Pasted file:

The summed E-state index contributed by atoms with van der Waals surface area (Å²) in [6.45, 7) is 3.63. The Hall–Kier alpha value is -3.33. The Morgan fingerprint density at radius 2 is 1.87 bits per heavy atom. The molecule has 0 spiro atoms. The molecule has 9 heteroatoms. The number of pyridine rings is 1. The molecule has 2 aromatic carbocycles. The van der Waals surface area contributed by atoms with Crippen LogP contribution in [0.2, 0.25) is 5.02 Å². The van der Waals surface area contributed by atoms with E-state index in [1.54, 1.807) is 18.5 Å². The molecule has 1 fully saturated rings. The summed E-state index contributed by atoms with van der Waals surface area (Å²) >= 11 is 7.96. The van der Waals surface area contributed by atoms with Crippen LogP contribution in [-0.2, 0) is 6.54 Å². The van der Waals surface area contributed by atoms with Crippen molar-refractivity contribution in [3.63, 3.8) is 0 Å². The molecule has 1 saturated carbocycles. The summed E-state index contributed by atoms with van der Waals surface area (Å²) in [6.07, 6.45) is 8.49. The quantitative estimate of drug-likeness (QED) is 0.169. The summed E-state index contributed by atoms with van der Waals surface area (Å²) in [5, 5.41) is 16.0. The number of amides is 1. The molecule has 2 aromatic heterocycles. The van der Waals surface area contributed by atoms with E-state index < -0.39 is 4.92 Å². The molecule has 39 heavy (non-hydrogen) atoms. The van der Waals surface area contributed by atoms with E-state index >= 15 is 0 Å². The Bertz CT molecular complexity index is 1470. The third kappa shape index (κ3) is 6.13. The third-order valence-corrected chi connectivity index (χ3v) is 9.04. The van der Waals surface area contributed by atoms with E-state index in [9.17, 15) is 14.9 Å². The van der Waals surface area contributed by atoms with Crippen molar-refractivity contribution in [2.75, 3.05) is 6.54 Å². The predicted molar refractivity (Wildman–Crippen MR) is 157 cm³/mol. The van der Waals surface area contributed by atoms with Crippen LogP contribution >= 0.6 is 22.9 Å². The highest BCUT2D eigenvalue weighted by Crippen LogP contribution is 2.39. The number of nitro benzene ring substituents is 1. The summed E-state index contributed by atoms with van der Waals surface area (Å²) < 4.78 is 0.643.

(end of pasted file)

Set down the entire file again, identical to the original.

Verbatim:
The summed E-state index contributed by atoms with van der Waals surface area (Å²) in [6.45, 7) is 3.63. The Hall–Kier alpha value is -3.33. The Morgan fingerprint density at radius 2 is 1.87 bits per heavy atom. The molecule has 0 spiro atoms. The molecule has 9 heteroatoms. The number of pyridine rings is 1. The molecule has 2 aromatic carbocycles. The van der Waals surface area contributed by atoms with Crippen LogP contribution in [0.2, 0.25) is 5.02 Å². The van der Waals surface area contributed by atoms with E-state index in [1.54, 1.807) is 18.5 Å². The molecule has 1 fully saturated rings. The summed E-state index contributed by atoms with van der Waals surface area (Å²) >= 11 is 7.96. The van der Waals surface area contributed by atoms with Crippen LogP contribution in [-0.2, 0) is 6.54 Å². The van der Waals surface area contributed by atoms with Crippen molar-refractivity contribution in [3.63, 3.8) is 0 Å². The molecule has 1 saturated carbocycles. The summed E-state index contributed by atoms with van der Waals surface area (Å²) in [6.07, 6.45) is 8.49. The quantitative estimate of drug-likeness (QED) is 0.169. The summed E-state index contributed by atoms with van der Waals surface area (Å²) in [5, 5.41) is 16.0. The number of amides is 1. The molecule has 2 aromatic heterocycles. The van der Waals surface area contributed by atoms with E-state index < -0.39 is 4.92 Å². The molecule has 39 heavy (non-hydrogen) atoms. The van der Waals surface area contributed by atoms with E-state index >= 15 is 0 Å². The Bertz CT molecular complexity index is 1470. The third kappa shape index (κ3) is 6.13. The third-order valence-corrected chi connectivity index (χ3v) is 9.04. The van der Waals surface area contributed by atoms with E-state index in [9.17, 15) is 14.9 Å². The van der Waals surface area contributed by atoms with Crippen molar-refractivity contribution in [2.75, 3.05) is 6.54 Å². The predicted molar refractivity (Wildman–Crippen MR) is 157 cm³/mol. The van der Waals surface area contributed by atoms with Crippen LogP contribution >= 0.6 is 22.9 Å². The highest BCUT2D eigenvalue weighted by Crippen LogP contribution is 2.39. The number of nitro benzene ring substituents is 1. The summed E-state index contributed by atoms with van der Waals surface area (Å²) < 4.78 is 0.643.